I am the major advisor for students seeking a degree in Mathematics—Actuarial Track. Here, you can find useful information about the profession and our program at USI. Feel free to contact me if you have any questions.
What is an actuary?
An actuary is a business professional who analyzes the financial consequences of risk and finds ways to manage them. Actuaries must have a combination of strong analytical skills, business knowledge, and understanding of human behavior. Widely regarded as being intellectually challenging and well-paid, an actuarial career offers constant opportunities for professional growth.
"Actuary" was recently included as one of the Best Careers of 2007 in U.S. News and World Report. It also has been rated the second-best job in the United States by the Jobs Rated Almanac (Sixth Edition, 2002). The U.S. Department of Labor expects the employment of actuaries to grow faster than the average for all occupations through 2014. See these statistics and more at http://www.beanactuary.org/.
Where do actuaries work?
While actuaries work in all sectors of the economy, they are more heavily represented in the financial services sector, including insurance companies, commercial banks, investment banks, and retirement funds. They are employed by corporations as well as by state and federal governments.
Students with a strong foundation in mathematics, problem-solving skills and an interest in a business career should consider the actuarial profession.
How can I be an actuary?
Actuaries achieve professional status by passing a set of examinations prescribed by the Society of Actuaries (SOA) and the Casualty Actuarial Society (CAS). The road to admission as an Associate, then Fellow, of SOA or CAS begins with the preliminary exams offered by these societies:
- Exam P/1 - Probability
- Exam FM/2 - Financial Mathematics
- Exam MFE/3F - Actuarial Models: Financial Economics
- Exam MLC/3L - Actuarial Models: Life Contingencies
- Exam C/4 - Construction and Evaluation of Actuarial Models.
In addition to the preliminary exams, Validation by Educational Experience (VEE) must be satisfied for three subjects: economics, corporate finance, and applied statistical methods. This requirement is typically satisfied through completion of the VEE approved courses offered by a college.
Many students receive on-the-job training while enrolled in the examination process. Employers are generally supportive and may give students study time during working hours, pay exam fees, and award raises for each exam passed. Most employers, however, prefer to hire people who have started the series of examinations while in college.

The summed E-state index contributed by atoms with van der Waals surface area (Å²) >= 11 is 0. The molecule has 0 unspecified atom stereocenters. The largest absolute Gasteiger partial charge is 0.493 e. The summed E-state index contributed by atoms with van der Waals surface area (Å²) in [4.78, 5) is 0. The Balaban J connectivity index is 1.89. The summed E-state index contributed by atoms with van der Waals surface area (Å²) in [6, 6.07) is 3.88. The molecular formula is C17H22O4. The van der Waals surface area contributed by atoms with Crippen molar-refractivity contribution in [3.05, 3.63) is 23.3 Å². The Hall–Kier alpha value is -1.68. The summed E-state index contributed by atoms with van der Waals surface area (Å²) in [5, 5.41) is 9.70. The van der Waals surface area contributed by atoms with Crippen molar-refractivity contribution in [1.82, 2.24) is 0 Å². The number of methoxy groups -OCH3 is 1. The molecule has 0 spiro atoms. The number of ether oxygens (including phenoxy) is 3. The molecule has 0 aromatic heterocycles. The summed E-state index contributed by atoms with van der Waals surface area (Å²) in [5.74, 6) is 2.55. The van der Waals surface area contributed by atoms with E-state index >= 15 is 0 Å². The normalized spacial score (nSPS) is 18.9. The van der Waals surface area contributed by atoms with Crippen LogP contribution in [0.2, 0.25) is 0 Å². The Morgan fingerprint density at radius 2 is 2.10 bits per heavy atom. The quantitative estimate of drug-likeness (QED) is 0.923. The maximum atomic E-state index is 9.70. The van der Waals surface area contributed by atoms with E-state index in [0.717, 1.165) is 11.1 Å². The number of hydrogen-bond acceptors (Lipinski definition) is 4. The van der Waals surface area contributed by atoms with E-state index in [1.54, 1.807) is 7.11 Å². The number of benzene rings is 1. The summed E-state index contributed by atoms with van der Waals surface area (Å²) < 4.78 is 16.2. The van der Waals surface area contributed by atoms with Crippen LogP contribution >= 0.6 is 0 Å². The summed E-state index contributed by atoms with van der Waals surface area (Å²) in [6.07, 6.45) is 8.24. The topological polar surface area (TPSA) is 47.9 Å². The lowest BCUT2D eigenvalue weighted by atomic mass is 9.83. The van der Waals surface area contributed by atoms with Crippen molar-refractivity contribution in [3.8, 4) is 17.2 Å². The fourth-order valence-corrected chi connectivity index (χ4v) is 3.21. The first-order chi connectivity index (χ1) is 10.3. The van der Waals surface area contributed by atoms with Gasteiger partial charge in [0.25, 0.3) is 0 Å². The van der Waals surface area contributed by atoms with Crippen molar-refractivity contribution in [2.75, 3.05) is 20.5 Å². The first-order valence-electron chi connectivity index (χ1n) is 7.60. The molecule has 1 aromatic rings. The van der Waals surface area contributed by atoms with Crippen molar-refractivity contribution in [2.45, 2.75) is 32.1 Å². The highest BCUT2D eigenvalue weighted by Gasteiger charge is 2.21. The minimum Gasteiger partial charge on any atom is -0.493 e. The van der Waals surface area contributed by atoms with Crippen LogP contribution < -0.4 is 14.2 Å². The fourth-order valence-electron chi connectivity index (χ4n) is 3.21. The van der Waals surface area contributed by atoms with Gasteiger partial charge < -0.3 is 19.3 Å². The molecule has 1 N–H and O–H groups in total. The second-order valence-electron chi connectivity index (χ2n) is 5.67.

Actuarial track at USI
The Department of Mathematics at the University of Southern Indiana offers the actuarial track coupled with a bachelorís degree in mathematics. Along with the courses required for a degree in mathematics, students complete courses in economics, finance, and computer science to satisfy VEE requirements, to prepare for the first two preliminary exams administered by SOA and CAS, and to attain the mathematical foundation for further studies in actuarial or related fields. Students who complete the actuarial track develop a combination of skills and knowledge in business and mathematics that is highly marketable.
The following courses are required for the actuarial track. In addition to these courses, University Core Curriculum (UCC) requirements and other university requirements for a baccalaureate degree must also be met (see the University Bulletin).
Core Mathematics Courses
- MATH 230 Calculus I
- MATH 253 Principles of Mathematical Logic
- MATH 330 Calculus II
- MATH 335 Calculus III
- MATH 412 Modern Abstract Algebra I
- MATH 413 Linear Algebra
- MATH 438 Theory of Probability (Preparation for SOA Exam P/CAS Exam 1)
- MATH 492 History of Mathematics
Other Courses for the Actuarial Track
- MATH 241 Principles of Statistics
- ACCT 201 Accounting Principles I
- ACCT 202 Accounting Principles II
- ECON 208 Microeconomics (VEE credit in Economics)
- ECON 209 Macroeconomics (VEE credit in Economics)
- FIN 305 Business Finance (VEE credit in Corporate Finance)
- FIN 461 Financial Management (VEE credit in Corporate Finance)
- CS 201 Object-Oriented Prog. or CS 288 Intro. to Microcomputer-Based Prog.
- MATH 375 Interest Theory and Mathematical Finance (Preparation for SOA Exam FM/CAS Exam 2)
- MATH 441 Mathematical Statistics
- MATH 475 Regression and Time Series (VEE credit in Applied Statistical Methods)
- Select at least three courses from upper-level electives upon consultation with your advisor.
See these printer friendly files (in PDF format) for detailed credit hours.